Writing center focuses on poppycock

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Writing center focuses on poppycock

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When Ben Jonson, a junior in the College of Arts and Sciences, got a paper he recently wrote for one of his business classes returned to him, he was shocked by the grade: a C+.

“It was disheartening,” Jonson said. “And it’s not like I haven’t gotten low grades before. I seriously put a lot of time into that paper, and I thought that it was one of the best pieces I’ve ever written.”

The paper, however, according to comments written on it by Jonson’s professor, had one fatal flaw: it was too clear.

“I understand what you’re trying to say, and that’s a problem,” Jonson’s professor penned in the margin. “Where are the power words? Where’s the academic mumbo-jumbo?”

Jonson was floored by the critique; he says that he’s spent a great deal of time in the writing center perfecting his narrative voice and argumentative style.

“I didn’t know what to do,” he said. “I’ve gotten better grades on papers that I thought were absolute crap, stuff that I literally scribbled down five minutes before class.”

And Jonson is not alone. The results of an academic survey conducted by SLU at the beginning of the semester show that many other students are struggling with the same issue – professors are increasingly giving them bad marks for their clean, sparse writing.

“What, do you think I’m a child?” one professor wrote on the paper of a student who agreed to show his work to The University News on the condition that he remain anonymous. “No words in this paper have more than five syllables, and you haven’t made any nouns into verbs – I can’t give this any higher than a D.”

But the university has finally decided to respond. In a letter sent out today to the student population, SLU administrators announced the opening of a new writing center, dubbed the Balderdash Update to Language Lessons – or BULL for short. The center will be staffed by undergraduates from a number of disciplines – notably sociology, business, psychology and political science – but it will be open for use by all members of the SLU community. In the letter announcing the center’s opening, the administration gave a few examples of the work that will be done in the center to make student writing more jargon-friendly. A few examples of sentence fixes were provided:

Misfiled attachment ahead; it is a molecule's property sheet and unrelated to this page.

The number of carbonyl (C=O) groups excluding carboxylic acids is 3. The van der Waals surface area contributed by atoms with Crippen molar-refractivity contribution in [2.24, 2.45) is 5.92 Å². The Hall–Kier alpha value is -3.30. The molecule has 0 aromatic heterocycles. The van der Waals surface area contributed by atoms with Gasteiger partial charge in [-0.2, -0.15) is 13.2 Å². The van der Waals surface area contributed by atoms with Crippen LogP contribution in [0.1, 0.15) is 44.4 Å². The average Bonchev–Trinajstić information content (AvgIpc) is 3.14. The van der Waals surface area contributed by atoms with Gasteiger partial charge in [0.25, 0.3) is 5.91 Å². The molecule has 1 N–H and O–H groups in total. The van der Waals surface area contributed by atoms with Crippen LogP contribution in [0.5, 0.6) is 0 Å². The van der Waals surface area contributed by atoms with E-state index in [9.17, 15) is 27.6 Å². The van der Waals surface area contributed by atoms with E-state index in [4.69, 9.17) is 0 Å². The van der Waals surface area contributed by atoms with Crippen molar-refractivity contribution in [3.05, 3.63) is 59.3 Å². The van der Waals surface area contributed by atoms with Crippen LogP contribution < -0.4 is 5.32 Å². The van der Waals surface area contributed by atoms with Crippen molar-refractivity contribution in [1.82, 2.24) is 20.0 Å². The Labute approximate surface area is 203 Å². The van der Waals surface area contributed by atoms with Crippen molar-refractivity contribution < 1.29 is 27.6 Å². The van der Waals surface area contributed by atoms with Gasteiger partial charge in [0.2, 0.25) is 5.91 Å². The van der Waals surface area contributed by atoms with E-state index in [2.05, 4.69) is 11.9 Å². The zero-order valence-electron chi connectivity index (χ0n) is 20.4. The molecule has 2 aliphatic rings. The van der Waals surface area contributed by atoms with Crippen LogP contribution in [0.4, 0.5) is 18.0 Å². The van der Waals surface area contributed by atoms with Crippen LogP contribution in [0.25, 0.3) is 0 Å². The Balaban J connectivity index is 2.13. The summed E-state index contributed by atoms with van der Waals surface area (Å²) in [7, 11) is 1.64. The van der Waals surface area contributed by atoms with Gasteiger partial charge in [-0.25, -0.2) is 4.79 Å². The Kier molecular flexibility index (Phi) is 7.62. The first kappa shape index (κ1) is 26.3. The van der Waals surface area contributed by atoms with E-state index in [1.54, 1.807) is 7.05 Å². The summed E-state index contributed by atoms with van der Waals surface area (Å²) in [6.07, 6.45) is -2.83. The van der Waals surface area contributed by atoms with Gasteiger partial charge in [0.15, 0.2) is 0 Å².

Sample sentence 1: The United States and other democracies are well equipped to confront political challenges.

Edited version: The democratization of the United States has greatly increased its inclusionary ability to face issues that have been problematized by abundantly prevalent worldly woes – woes whose promulgatory aspects are increasingly apparent.

Sample sentence 2: Authors constantly try to perfect the dialogue of their literary characters.

Edited version: Book writers fervently attempt to legitimize the players in their works by giving them satisfactorily significant lines, ones which are indices of deep analytic thought.

Jonson and other students expressed hesitation, however, and some students see the new center’s goals as antithetical to everything they’ve ever learned in school. The SLU English department agrees.

“We are appalled by the university’s commitment to being confusing,” the department said in a letter released soon after the announcement of BULL’s creation. “Nobody benefits from this. All along, we have been teaching students to be clear, to use less adverbs and adjectives – to show and not to tell – and now all of that seems to have gone down the drain. This is unbelievable, and we hope that the administration will reconsider this move.”

The university countered by stating how important BULL will be in securing jobs for students. Employers, the school stressed, are increasingly looking for big words, for sentences that sound important and for writing that can be easily construed in multiple ways.

“This is the future,” the university said in its letter to students. “Who has a job and who doesn’t have a job will be determined by one’s level of expertise in obfuscation. Commitment is a scary thing, so if what you’re saying is ambiguous, you’ll definitely have a leg up.”

Jonson, however, is still skeptical. He did recently receive an A for a paper written in the new BULL-approved style, but he regrets what he’s lost.

“My writing used to define me,” he said. “But now it seems to just make me more unsure of myself. I don’t know what I’m saying anymore.”